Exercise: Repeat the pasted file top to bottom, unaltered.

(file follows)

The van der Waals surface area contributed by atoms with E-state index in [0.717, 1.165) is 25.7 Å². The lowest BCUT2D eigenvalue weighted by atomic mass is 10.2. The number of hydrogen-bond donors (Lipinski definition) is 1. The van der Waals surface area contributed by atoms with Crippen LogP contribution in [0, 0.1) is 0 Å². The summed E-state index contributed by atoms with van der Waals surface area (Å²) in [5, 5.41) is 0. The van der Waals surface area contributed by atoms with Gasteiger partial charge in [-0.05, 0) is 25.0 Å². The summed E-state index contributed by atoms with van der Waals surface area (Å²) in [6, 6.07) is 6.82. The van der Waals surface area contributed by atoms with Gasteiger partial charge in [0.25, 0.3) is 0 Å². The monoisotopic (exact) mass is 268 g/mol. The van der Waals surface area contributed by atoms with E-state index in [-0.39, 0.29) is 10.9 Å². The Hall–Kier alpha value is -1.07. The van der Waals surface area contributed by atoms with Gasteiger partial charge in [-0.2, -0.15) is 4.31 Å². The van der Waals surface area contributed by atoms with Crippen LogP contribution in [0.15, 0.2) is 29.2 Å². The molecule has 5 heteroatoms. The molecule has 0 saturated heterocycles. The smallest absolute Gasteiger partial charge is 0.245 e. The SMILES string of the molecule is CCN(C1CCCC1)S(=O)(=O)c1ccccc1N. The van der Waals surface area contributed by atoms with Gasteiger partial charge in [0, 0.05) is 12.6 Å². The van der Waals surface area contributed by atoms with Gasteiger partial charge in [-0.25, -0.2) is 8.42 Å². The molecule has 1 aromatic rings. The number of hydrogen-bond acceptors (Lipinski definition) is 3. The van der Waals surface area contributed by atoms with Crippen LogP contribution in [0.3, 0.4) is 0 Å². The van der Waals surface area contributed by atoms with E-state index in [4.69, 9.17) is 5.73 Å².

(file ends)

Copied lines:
The van der Waals surface area contributed by atoms with E-state index in [0.717, 1.165) is 25.7 Å². The lowest BCUT2D eigenvalue weighted by atomic mass is 10.2. The number of hydrogen-bond donors (Lipinski definition) is 1. The van der Waals surface area contributed by atoms with Crippen LogP contribution in [0, 0.1) is 0 Å². The summed E-state index contributed by atoms with van der Waals surface area (Å²) in [5, 5.41) is 0. The van der Waals surface area contributed by atoms with Gasteiger partial charge in [-0.05, 0) is 25.0 Å². The summed E-state index contributed by atoms with van der Waals surface area (Å²) in [6, 6.07) is 6.82. The van der Waals surface area contributed by atoms with Gasteiger partial charge in [0.25, 0.3) is 0 Å². The monoisotopic (exact) mass is 268 g/mol. The van der Waals surface area contributed by atoms with E-state index in [-0.39, 0.29) is 10.9 Å². The Hall–Kier alpha value is -1.07. The van der Waals surface area contributed by atoms with Gasteiger partial charge in [-0.2, -0.15) is 4.31 Å². The van der Waals surface area contributed by atoms with Crippen LogP contribution in [0.15, 0.2) is 29.2 Å². The molecule has 5 heteroatoms. The molecule has 0 saturated heterocycles. The smallest absolute Gasteiger partial charge is 0.245 e. The SMILES string of the molecule is CCN(C1CCCC1)S(=O)(=O)c1ccccc1N. The van der Waals surface area contributed by atoms with Gasteiger partial charge in [0, 0.05) is 12.6 Å². The van der Waals surface area contributed by atoms with Gasteiger partial charge in [-0.25, -0.2) is 8.42 Å². The molecule has 1 aromatic rings. The number of hydrogen-bond acceptors (Lipinski definition) is 3. The van der Waals surface area contributed by atoms with Crippen LogP contribution in [0.3, 0.4) is 0 Å². The van der Waals surface area contributed by atoms with E-state index in [4.69, 9.17) is 5.73 Å².